February 10, 2019 Daniel Naranjo Sampson
The threat of disease carries psychological weight. This causes many people to use the internet as a research tool in their healthcare. Research supports this idea since perception of disease risk is a vital influence on health behavior. Some people even try to use the internet as a diagnosis tool. How should we feel about that, and can self-diagnosis improve patient outcomes?
One of the first things to note about modern self-diagnosis is that it’s not disappearing. A 2013 Pew Research study found that 35% of U.S. adults have gone online to research their conditions. Another study found that this number skyrockets to 75% among college students.
Already, people are using the internet as a healthcare resource, especially people from younger generations. Many of these patients may be using the internet along with traditional care, but it’s inevitable that some won’t. This displaces the work of doctors, who are meant to be wholly in charge of care. Only doctors can examine patients, give diagnoses, and set treatment plans—and the internet lets anyone do these tasks for themselves.
There are sound reasons for not trusting patients with those tasks. One reason is that patients don’t receive medical training like doctors do. Without that education, patients might not make sound decisions about their health. They can mislabel their symptoms or misdiagnose them, which is likely since search engines aren’t made to deliver sound medical advice. Studies have found that people googling causes of their headaches are just as likely to find ‘brain tumor’ as they are to find ‘caffeine withdrawal.' Self-diagnoses can also lead to unnecessary panic when patients don’t have the context of what they find, worsening their mental health. However, although these problems are valid, they are avoidable as long as patients engage in skepticism and good research.
On the other hand, self-diagnosis shines in how it empowers patients and balances the doctor-patient relationship. It’s often the most efficient form of care, requiring nothing more than over-the-counter medication, and it can forgo the need for doctor's visits. Self-diagnosis also lets patients understand their diagnoses for themselves. This frees patients to question their doctors, shifting the doctor's monologue to a dialogue. What patients learn via the internet can even bring clarity and meaning to their sicknesses.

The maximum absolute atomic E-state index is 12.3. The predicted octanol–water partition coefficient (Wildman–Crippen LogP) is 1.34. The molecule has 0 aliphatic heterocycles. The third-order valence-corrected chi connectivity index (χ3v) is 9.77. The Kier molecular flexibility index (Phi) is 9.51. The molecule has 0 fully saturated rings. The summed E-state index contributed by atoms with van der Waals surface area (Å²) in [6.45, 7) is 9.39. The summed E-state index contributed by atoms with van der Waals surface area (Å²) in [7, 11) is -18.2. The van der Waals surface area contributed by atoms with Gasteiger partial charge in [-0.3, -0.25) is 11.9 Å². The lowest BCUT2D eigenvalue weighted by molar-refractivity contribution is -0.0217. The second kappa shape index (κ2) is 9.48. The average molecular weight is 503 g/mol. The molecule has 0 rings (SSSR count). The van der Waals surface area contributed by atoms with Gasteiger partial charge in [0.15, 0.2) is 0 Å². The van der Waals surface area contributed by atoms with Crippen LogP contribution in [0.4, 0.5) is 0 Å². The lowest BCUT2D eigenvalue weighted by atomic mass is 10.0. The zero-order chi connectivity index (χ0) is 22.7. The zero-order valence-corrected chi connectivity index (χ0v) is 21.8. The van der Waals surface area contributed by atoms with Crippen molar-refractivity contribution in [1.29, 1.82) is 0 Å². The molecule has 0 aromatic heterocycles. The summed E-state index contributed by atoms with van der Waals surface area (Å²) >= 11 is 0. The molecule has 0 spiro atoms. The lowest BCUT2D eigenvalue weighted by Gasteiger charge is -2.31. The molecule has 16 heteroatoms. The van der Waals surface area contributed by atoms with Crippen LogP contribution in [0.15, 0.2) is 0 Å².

This means that self-diagnosis helps create a partnership between doctors and patients. This Patient-as-Partner model is brand new and a major boon because it views patients as experts on their own health. Patients are the ones who experience illness and see which treatments work. By recognizing patients’ experiences as expertise, healthcare providers can improve their quality of care drastically. As a result, patient experiences are enriched by their healthcare providers’ trust.
While it's strange and new, there is nothing inherently malicious about self-diagnosis. It’s often more efficient than traditional medicine since it requires fewer doctor’s visits, and it can even bring peace to suffering patients. Along with adaptive care, self-diagnosis pushes society towards a Patient-as-Partner model, which will lead to more responsive care that values patients’ experience with their own illnesses. The goal of medicine is to improve patients’ lives, so when patients learn to improve their own lives, healthcare providers should trust the patients to do just that.